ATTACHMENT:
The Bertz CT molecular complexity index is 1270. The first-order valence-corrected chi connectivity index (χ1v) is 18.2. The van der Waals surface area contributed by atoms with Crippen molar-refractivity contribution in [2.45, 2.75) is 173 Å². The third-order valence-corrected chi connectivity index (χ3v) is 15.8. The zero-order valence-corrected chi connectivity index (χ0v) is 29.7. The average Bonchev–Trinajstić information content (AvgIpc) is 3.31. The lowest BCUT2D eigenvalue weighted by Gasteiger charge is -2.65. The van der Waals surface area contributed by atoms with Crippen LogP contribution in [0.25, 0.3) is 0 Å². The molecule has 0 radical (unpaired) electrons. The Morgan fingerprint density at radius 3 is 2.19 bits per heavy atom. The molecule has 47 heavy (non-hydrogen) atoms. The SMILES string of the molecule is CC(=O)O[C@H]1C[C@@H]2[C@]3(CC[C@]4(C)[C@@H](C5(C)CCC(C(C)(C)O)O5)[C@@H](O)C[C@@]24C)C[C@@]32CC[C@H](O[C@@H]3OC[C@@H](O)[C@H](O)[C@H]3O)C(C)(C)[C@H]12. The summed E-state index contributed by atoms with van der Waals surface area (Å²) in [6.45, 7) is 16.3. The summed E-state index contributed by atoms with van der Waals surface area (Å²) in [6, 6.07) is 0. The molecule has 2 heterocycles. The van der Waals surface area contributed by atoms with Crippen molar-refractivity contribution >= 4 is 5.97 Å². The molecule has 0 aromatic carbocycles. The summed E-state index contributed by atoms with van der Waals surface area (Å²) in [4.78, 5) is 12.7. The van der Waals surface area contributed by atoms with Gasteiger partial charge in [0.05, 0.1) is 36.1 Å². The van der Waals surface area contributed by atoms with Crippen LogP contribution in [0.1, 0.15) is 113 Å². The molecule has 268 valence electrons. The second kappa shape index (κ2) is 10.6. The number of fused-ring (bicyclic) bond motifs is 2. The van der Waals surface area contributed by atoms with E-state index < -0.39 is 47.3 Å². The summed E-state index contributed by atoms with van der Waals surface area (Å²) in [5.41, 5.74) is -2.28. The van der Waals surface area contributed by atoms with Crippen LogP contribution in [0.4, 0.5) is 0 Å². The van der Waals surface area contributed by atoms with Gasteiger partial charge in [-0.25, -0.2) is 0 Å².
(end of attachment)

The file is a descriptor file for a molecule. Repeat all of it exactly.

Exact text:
The Bertz CT molecular complexity index is 1270. The first-order valence-corrected chi connectivity index (χ1v) is 18.2. The van der Waals surface area contributed by atoms with Crippen molar-refractivity contribution in [2.45, 2.75) is 173 Å². The third-order valence-corrected chi connectivity index (χ3v) is 15.8. The zero-order valence-corrected chi connectivity index (χ0v) is 29.7. The average Bonchev–Trinajstić information content (AvgIpc) is 3.31. The lowest BCUT2D eigenvalue weighted by Gasteiger charge is -2.65. The van der Waals surface area contributed by atoms with Crippen LogP contribution in [0.25, 0.3) is 0 Å². The molecule has 0 radical (unpaired) electrons. The Morgan fingerprint density at radius 3 is 2.19 bits per heavy atom. The molecule has 47 heavy (non-hydrogen) atoms. The SMILES string of the molecule is CC(=O)O[C@H]1C[C@@H]2[C@]3(CC[C@]4(C)[C@@H](C5(C)CCC(C(C)(C)O)O5)[C@@H](O)C[C@@]24C)C[C@@]32CC[C@H](O[C@@H]3OC[C@@H](O)[C@H](O)[C@H]3O)C(C)(C)[C@H]12. The summed E-state index contributed by atoms with van der Waals surface area (Å²) in [6.45, 7) is 16.3. The summed E-state index contributed by atoms with van der Waals surface area (Å²) in [6, 6.07) is 0. The molecule has 2 heterocycles. The van der Waals surface area contributed by atoms with Crippen molar-refractivity contribution >= 4 is 5.97 Å². The molecule has 0 aromatic carbocycles. The summed E-state index contributed by atoms with van der Waals surface area (Å²) in [4.78, 5) is 12.7. The van der Waals surface area contributed by atoms with Gasteiger partial charge in [0.05, 0.1) is 36.1 Å². The van der Waals surface area contributed by atoms with Crippen LogP contribution in [0.1, 0.15) is 113 Å². The molecule has 268 valence electrons. The second kappa shape index (κ2) is 10.6. The number of fused-ring (bicyclic) bond motifs is 2. The van der Waals surface area contributed by atoms with E-state index < -0.39 is 47.3 Å². The summed E-state index contributed by atoms with van der Waals surface area (Å²) in [5.41, 5.74) is -2.28. The van der Waals surface area contributed by atoms with Crippen LogP contribution in [0.4, 0.5) is 0 Å². The van der Waals surface area contributed by atoms with Gasteiger partial charge in [-0.25, -0.2) is 0 Å².